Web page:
DAILY CURRENT AFFAIRS IAS | UPSC Prelims and Mains Exam – 19th April 2022

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  • April 19, 2022
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(Prelims Focus)

World Heritage Day: 18th April

World’s loudest bird

  • Bellbirds have the loudest bird calls yet documented in the world, according to a study.
  • The study found that their mating songs pack more decibels than the screams of howler monkeys and the bellows of bisons.
  • The male white bellbird’s mating call is about three times louder than screaming phias – the previously loudest bird singer.

Yemen’s Houthi rebels agree to stop using child soldiers

Part of: GS II – Effect of policies and politics of developed and developing countries on India’s interests

Context: Yemen’s Houthi rebels have agreed to rid their ranks of child soldiers, who have fought by the thousands during the country’s seven years of civil war.

  • The Houthis signed an “action plan” to end and prevent recruiting or using children in armed conflict, killing or maiming children and attacking schools and hospitals.
  • The rebels have committed to identifying children in their ranks and releasing them within six months.
  • More than 10,200 children have been killed or maimed in the war.

The recruitment and use of children as soldiers is one of the six U.N.-defined violations affecting children in times of war. The list also includes: the killing and maiming of children, sexual violence against children, child abductions, attacks against schools or hospitals and the denial of humanitarian access for children.

What led to this?

  • Yemen’s civil war erupted in 2014 when the Iran-backed Houthis seized Sanaa and forced the government into exile. A Saudi-led coalition, including the United Arab Emirates, entered the war in early 2015 to try to restore the government to power.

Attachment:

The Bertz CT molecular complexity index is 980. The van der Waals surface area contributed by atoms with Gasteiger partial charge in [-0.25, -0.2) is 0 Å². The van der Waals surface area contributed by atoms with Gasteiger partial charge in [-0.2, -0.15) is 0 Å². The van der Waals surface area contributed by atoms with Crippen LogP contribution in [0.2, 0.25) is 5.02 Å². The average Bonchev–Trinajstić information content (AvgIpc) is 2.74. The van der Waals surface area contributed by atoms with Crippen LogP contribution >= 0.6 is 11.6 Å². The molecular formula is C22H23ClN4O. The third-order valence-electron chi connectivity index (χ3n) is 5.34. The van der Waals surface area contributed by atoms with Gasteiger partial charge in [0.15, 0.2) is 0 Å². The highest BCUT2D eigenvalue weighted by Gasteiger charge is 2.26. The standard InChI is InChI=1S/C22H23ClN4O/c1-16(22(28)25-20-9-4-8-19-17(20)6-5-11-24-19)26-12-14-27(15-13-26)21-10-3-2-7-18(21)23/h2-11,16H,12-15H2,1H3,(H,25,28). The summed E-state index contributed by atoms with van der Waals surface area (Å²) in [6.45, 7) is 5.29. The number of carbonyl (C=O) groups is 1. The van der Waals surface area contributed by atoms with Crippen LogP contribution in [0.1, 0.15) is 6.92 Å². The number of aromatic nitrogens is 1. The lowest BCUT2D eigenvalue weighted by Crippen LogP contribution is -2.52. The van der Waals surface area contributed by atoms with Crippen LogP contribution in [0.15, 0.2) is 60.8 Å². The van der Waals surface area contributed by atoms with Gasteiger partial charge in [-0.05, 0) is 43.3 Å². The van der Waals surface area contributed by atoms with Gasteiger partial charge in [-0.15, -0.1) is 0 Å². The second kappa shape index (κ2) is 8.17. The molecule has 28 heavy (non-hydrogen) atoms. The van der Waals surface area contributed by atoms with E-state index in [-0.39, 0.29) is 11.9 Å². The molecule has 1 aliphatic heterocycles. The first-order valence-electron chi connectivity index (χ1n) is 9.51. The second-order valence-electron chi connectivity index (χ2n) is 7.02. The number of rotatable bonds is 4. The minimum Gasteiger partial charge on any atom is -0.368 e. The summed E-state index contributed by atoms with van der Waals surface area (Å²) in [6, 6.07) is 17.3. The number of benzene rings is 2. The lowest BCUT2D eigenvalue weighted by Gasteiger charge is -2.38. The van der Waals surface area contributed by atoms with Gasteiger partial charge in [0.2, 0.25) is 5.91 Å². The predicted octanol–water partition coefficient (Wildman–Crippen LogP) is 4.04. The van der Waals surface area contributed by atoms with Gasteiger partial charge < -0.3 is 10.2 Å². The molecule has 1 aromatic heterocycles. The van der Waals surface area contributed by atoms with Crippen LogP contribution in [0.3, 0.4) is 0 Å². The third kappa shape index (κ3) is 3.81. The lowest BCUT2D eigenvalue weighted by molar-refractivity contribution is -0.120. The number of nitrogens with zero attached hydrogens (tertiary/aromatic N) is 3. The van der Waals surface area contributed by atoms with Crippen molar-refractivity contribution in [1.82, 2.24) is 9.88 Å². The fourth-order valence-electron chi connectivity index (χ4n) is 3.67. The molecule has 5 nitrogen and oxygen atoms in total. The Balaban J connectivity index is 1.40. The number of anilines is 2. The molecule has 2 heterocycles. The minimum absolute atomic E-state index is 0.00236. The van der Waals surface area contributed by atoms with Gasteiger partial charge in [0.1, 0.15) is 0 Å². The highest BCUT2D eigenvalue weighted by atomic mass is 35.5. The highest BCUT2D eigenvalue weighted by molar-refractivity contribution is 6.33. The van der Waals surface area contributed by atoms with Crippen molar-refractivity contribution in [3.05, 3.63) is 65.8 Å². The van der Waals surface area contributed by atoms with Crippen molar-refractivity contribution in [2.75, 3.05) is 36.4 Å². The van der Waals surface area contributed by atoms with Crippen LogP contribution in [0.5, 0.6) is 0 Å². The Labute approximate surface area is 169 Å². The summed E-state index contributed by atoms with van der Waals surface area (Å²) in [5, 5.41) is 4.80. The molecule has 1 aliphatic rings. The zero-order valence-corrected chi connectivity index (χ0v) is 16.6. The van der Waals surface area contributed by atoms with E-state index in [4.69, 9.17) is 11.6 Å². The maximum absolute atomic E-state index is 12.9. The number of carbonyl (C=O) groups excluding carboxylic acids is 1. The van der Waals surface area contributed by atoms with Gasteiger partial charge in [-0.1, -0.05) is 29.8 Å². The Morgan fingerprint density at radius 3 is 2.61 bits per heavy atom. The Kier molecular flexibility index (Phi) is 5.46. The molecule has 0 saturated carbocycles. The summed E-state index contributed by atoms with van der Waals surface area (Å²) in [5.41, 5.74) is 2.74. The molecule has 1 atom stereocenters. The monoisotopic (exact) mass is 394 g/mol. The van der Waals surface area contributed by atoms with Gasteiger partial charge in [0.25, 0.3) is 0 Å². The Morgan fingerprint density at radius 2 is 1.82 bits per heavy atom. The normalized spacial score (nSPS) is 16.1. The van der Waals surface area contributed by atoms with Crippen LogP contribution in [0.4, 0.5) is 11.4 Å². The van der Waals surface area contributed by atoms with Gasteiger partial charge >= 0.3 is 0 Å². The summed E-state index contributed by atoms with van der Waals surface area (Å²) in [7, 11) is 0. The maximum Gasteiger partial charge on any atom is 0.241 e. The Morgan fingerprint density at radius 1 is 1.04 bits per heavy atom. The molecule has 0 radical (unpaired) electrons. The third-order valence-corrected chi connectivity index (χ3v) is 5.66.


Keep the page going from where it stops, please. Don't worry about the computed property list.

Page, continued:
• War monitors estimate the conflict has killed over 14,500 civilians and 150,000 people when combatants are included. The fighting also created one of the world’s worst humanitarian crises.

The warring sides agreed earlier this month to the first nationwide truce in six years.

Who are Houthis?

  • The Houthis are Zaydi Shiites, or Zaydiyyah. Shiite Muslims are the minority community in the Islamic world and Zaydis are a minority of Shiites, significantly different in doctrine and beliefs from the Shiites who dominate in Iran, Iraq, and elsewhere (often called Twelvers for their belief in twelve Imams).
  • The American invasion of Iraq in 2003 deeply radicalized the Houthi movement. The Houthis adopted the slogan: “God is great, death to the U.S., death to Israel, curse the Jews, and victory for Islam,” in the wake of the U.S.-led invasion of Iraq.


  • Yemen is at the southern end of the Arabian Peninsula and borders Saudi Arabia and Oman. 
  • It has been in existence as a state in its current form since the early 1990s. 
  • Yemen is only 30km from Djibouti in Africa, which sits across the Bab al Mandab straits, which means Gate of Tears.
  • Up to 18 million years ago, Yemen and the Horn of Africa were a single landmass. However, the Gulf of Aden’s rifting separated the Arabian Peninsula and the Horn region.
  • Sanaʽa is the largest city in Yemen. Constitutionally, Sanaʽa is the capital of Yemen.